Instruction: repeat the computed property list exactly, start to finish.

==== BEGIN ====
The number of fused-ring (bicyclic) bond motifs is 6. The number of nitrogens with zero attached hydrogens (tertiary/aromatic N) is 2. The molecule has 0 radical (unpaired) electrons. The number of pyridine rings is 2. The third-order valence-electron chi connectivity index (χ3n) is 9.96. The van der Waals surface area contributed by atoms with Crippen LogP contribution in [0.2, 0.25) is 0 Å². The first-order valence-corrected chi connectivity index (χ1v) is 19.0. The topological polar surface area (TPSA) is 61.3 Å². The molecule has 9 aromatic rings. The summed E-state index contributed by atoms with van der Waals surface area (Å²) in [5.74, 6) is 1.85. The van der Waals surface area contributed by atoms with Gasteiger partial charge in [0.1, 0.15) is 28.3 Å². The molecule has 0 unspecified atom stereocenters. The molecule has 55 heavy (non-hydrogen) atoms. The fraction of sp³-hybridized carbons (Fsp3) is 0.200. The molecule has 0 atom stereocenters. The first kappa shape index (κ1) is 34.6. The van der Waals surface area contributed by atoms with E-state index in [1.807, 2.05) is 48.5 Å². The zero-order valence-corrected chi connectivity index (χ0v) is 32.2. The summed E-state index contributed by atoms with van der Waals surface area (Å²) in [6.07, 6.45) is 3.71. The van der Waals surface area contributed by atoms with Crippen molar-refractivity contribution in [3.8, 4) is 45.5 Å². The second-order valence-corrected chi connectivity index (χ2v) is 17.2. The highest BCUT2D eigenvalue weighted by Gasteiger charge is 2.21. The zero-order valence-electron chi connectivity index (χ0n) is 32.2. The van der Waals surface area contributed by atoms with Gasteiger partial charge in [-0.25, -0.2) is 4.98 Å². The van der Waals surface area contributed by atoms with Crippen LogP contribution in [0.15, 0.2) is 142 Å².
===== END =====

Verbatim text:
The number of fused-ring (bicyclic) bond motifs is 6. The number of nitrogens with zero attached hydrogens (tertiary/aromatic N) is 2. The molecule has 0 radical (unpaired) electrons. The number of pyridine rings is 2. The third-order valence-electron chi connectivity index (χ3n) is 9.96. The van der Waals surface area contributed by atoms with Crippen LogP contribution in [0.2, 0.25) is 0 Å². The first-order valence-corrected chi connectivity index (χ1v) is 19.0. The topological polar surface area (TPSA) is 61.3 Å². The molecule has 9 aromatic rings. The summed E-state index contributed by atoms with van der Waals surface area (Å²) in [5.74, 6) is 1.85. The van der Waals surface area contributed by atoms with Gasteiger partial charge in [0.1, 0.15) is 28.3 Å². The molecule has 0 unspecified atom stereocenters. The molecule has 55 heavy (non-hydrogen) atoms. The fraction of sp³-hybridized carbons (Fsp3) is 0.200. The molecule has 0 atom stereocenters. The first kappa shape index (κ1) is 34.6. The van der Waals surface area contributed by atoms with E-state index in [1.807, 2.05) is 48.5 Å². The zero-order valence-corrected chi connectivity index (χ0v) is 32.2. The summed E-state index contributed by atoms with van der Waals surface area (Å²) in [6.07, 6.45) is 3.71. The van der Waals surface area contributed by atoms with Crippen molar-refractivity contribution in [3.8, 4) is 45.5 Å². The second-order valence-corrected chi connectivity index (χ2v) is 17.2. The highest BCUT2D eigenvalue weighted by Gasteiger charge is 2.21. The zero-order valence-electron chi connectivity index (χ0n) is 32.2. The van der Waals surface area contributed by atoms with Gasteiger partial charge in [-0.25, -0.2) is 4.98 Å². The van der Waals surface area contributed by atoms with Crippen LogP contribution in [0.15, 0.2) is 142 Å².